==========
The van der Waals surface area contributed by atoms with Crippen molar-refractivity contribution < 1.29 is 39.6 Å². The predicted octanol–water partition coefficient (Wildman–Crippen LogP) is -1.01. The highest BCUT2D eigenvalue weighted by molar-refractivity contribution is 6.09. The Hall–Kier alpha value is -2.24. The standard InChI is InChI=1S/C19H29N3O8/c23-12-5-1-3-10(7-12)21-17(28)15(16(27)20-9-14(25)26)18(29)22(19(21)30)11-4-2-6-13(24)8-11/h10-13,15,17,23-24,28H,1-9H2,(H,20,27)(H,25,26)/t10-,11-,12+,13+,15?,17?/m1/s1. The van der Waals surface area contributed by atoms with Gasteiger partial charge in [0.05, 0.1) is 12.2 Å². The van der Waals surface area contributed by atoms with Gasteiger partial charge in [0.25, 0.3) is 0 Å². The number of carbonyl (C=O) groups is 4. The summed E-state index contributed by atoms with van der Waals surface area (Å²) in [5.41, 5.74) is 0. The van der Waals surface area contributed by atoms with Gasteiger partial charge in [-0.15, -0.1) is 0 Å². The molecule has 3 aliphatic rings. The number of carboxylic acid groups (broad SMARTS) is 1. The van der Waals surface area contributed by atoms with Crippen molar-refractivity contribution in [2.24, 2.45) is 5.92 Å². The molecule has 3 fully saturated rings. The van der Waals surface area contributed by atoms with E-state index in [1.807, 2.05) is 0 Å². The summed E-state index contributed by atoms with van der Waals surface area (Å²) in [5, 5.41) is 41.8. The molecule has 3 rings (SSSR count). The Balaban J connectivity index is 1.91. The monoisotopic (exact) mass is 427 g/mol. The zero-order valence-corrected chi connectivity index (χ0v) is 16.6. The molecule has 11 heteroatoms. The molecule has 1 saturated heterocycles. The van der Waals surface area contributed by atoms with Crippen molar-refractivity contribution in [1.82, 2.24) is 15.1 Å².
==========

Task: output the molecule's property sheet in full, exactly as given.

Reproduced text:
The van der Waals surface area contributed by atoms with Crippen molar-refractivity contribution < 1.29 is 39.6 Å². The predicted octanol–water partition coefficient (Wildman–Crippen LogP) is -1.01. The highest BCUT2D eigenvalue weighted by molar-refractivity contribution is 6.09. The Hall–Kier alpha value is -2.24. The standard InChI is InChI=1S/C19H29N3O8/c23-12-5-1-3-10(7-12)21-17(28)15(16(27)20-9-14(25)26)18(29)22(19(21)30)11-4-2-6-13(24)8-11/h10-13,15,17,23-24,28H,1-9H2,(H,20,27)(H,25,26)/t10-,11-,12+,13+,15?,17?/m1/s1. The van der Waals surface area contributed by atoms with Gasteiger partial charge in [0.05, 0.1) is 12.2 Å². The van der Waals surface area contributed by atoms with Gasteiger partial charge in [0.25, 0.3) is 0 Å². The number of carbonyl (C=O) groups is 4. The summed E-state index contributed by atoms with van der Waals surface area (Å²) in [5.41, 5.74) is 0. The van der Waals surface area contributed by atoms with Gasteiger partial charge in [-0.15, -0.1) is 0 Å². The molecule has 3 aliphatic rings. The number of carboxylic acid groups (broad SMARTS) is 1. The van der Waals surface area contributed by atoms with Crippen molar-refractivity contribution in [2.24, 2.45) is 5.92 Å². The molecule has 3 fully saturated rings. The van der Waals surface area contributed by atoms with E-state index in [1.807, 2.05) is 0 Å². The summed E-state index contributed by atoms with van der Waals surface area (Å²) in [5, 5.41) is 41.8. The molecule has 3 rings (SSSR count). The Balaban J connectivity index is 1.91. The monoisotopic (exact) mass is 427 g/mol. The zero-order valence-corrected chi connectivity index (χ0v) is 16.6. The molecule has 11 heteroatoms. The molecule has 1 saturated heterocycles. The van der Waals surface area contributed by atoms with Crippen molar-refractivity contribution in [1.82, 2.24) is 15.1 Å².